Sunday, December 31, 2017

10 Steps to Better Self-care

Right about now many of us are thinking about including better self-care in our resolutions for the new year. Teachers, all of us, from those who teach K-12 to those of us in adult education, are known for donating our energy and personal time in order to give our students an enriched classroom experience. Self-care has never been easy for those of us who've chosen this field. But these days in Canadian settlement English programs--with the roll-out of Portfolio Based Language Assessment--good self-care has become even trickier and more elusive for many of us.

Below are ten ways that I attempt to arrive at the end of the work day or week feeling there is still some energy and time left for me, for my hobbies, for exercise, for family. These are things you may or may not already have thought of or made part of your life. Some of these tips relate to physical well-being, others to mental, spiritual, and emotional wellbeing. I hope you come away with at least one new idea to try in the new year and will take the time to use the comments section to share with us how you feel about this topic.

(1)  Reduce the cognitive load. Or rather, be mindful of where you and your students may be spending cognitive resources that you could free up via routines and wiser organization. Work smarter, not more.
    file folders on computer drive - very organized
  • Keep lists. We only have so much working memory. To feel less stressed throughout the day, I find it helpful to keep a written list of things I have to do. At school I maintain a tiny corner of the whiteboard for the things I need to remember, such as printing out my time sheet for my site supervisor or calling my dentist.
  • Keep well-organized files, both soft and hard. My day is easier and less stressful because I know exactly where everything is. If I need a resource on the topic of citizenship to use with a CLB 3/4 class, I know it's on my flash drive under Canada - Citizenship, which is in alphabetical order along with Canada -  Geography, Canada - Government, and Canada - History. In case you're not already annoyed at my having my ducks lined up in a way that would make Martha Stewart proud, I'll add that establishing a logical file naming convention is another thing I'm very glad I thought of at the beginning of my teaching career. For example, files to do with the ESL Literacy reader "Food from Home" are named Food from Home crossword, Food from Home word shapes, Food from Home activity pack, etc. This way they all end up together on the storage drive.
  • Use routines. Routines free up cognitive real estate for the content of the lesson, and this applies to both student and instructor. When students know what to expect, they can help you more easily. My students know that as soon as they enter the classroom after an absence, it's their job to check "the box" for the worksheets they missed. With routines like this one, the class can practically run itself, which means less stress for me than I would experience in a class where students were continually asking for direction.
woman sleeping - illustration(2)   Get your sleep. I am absolutely amazed at how much better I feel after going to bed early and getting those proverbial eight hours. I smile more. I let go of little annoyances more easily. I remember to breathe.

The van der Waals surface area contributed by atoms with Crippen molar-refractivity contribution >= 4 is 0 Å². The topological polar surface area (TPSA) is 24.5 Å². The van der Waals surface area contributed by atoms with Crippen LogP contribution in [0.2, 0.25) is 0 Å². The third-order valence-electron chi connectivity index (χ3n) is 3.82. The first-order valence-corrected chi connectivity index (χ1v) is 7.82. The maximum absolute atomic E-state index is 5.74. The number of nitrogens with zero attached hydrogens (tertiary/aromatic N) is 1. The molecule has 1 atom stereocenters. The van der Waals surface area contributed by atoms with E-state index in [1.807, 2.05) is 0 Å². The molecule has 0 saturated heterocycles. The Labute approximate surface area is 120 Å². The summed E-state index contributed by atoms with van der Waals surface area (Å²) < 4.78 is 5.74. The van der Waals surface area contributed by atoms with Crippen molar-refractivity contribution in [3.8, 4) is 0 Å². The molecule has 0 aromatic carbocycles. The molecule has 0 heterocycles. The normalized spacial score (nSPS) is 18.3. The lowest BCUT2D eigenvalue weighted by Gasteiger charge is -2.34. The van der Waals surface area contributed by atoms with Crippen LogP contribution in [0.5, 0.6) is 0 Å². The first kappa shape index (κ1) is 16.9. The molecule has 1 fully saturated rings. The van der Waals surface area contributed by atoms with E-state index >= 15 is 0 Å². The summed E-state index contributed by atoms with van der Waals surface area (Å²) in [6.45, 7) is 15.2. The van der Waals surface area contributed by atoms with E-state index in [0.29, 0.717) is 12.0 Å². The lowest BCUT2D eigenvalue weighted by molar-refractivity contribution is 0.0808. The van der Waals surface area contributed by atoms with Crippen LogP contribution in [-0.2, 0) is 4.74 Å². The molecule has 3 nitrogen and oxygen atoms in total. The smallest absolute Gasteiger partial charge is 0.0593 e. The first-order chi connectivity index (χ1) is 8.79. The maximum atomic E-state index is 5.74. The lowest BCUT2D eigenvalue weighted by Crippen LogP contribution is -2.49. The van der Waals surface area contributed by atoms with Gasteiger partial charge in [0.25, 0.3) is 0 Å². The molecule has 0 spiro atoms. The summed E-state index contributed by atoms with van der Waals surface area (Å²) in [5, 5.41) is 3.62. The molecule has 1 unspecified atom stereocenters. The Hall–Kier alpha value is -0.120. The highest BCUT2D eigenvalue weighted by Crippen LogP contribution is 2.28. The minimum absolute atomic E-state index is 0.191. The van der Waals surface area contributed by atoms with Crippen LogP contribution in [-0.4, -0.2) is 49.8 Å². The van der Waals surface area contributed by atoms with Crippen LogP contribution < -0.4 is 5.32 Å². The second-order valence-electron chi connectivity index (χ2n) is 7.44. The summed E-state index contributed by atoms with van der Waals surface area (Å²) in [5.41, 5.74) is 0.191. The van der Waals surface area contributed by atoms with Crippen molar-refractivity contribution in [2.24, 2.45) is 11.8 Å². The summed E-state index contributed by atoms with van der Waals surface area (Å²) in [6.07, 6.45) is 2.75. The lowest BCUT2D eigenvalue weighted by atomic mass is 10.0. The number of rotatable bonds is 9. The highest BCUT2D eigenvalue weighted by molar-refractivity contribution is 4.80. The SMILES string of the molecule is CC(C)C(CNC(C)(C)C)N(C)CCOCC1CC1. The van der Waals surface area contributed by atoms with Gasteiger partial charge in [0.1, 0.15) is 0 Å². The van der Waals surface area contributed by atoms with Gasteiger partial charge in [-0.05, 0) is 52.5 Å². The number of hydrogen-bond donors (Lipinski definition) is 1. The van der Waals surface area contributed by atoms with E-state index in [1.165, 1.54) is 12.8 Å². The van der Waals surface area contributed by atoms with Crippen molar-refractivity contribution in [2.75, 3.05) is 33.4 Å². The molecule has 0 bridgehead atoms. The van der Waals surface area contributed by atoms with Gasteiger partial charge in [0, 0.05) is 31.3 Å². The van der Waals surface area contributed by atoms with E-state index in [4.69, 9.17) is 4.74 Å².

(3)   Nourish yourself. Stay hydrated and bring healthy meals and snacks every day. This has been a hard one for me, especially hydration. I've found ways to incentivize these new behaviours until they becomes habit:
  • Buy or upcycle a pretty water bottle; maybe even infuse some cucumber, lime, lemon or mint leaves in it. Most of my morning students nurse a little jam jar of green tea with goji berries all day long. They set a great example for me.
  • Buy or make an attractive lunch bag. I had to go online to find one I liked. I make up the first two or three lunches on the weekend and later mix in some leftovers or a Luvo organic frozen dinner for days when I've run out of homemade meals. If you think you don't have time to make healthy meals, let me tell you about grain bowls. I cook up a batch of brown rice or quinoa in my little rice cooker, then open and rinse a can of garbanzo beans, lentils, or other legume. These form the base of my grain bowl. From there I add in something crunchy, such as sunflower seeds, something green, such as seaweed or barely wilted baby spinach leaves. You might like to toss in a soft-boiled egg. Finally, add a dressing of your choice. I just mix up a tiny bit of sesame oil and vinegar. I divide this up into three lunch containers and...Bob's your uncle!
(4)   Guard your breaks. Take breaks away from clients and, if you're an introvert like me, away from colleagues, too. Retreat to a quiet room or close and lock your door. Don't stress out over being perceived as rude. Folks will get over it. If you have to, make a sign for the door that says, "I"m on a legally mandated break. Back at X:00." Do whatever restores you, whether that be deep breathing, cranking up some music, playing a game on your phone, whatever! I see too many of my colleagues spending their entire break and the first fifteen minutes after class trying to be their students' social worker.  That may work for them, but for me it would be a recipe for burnout.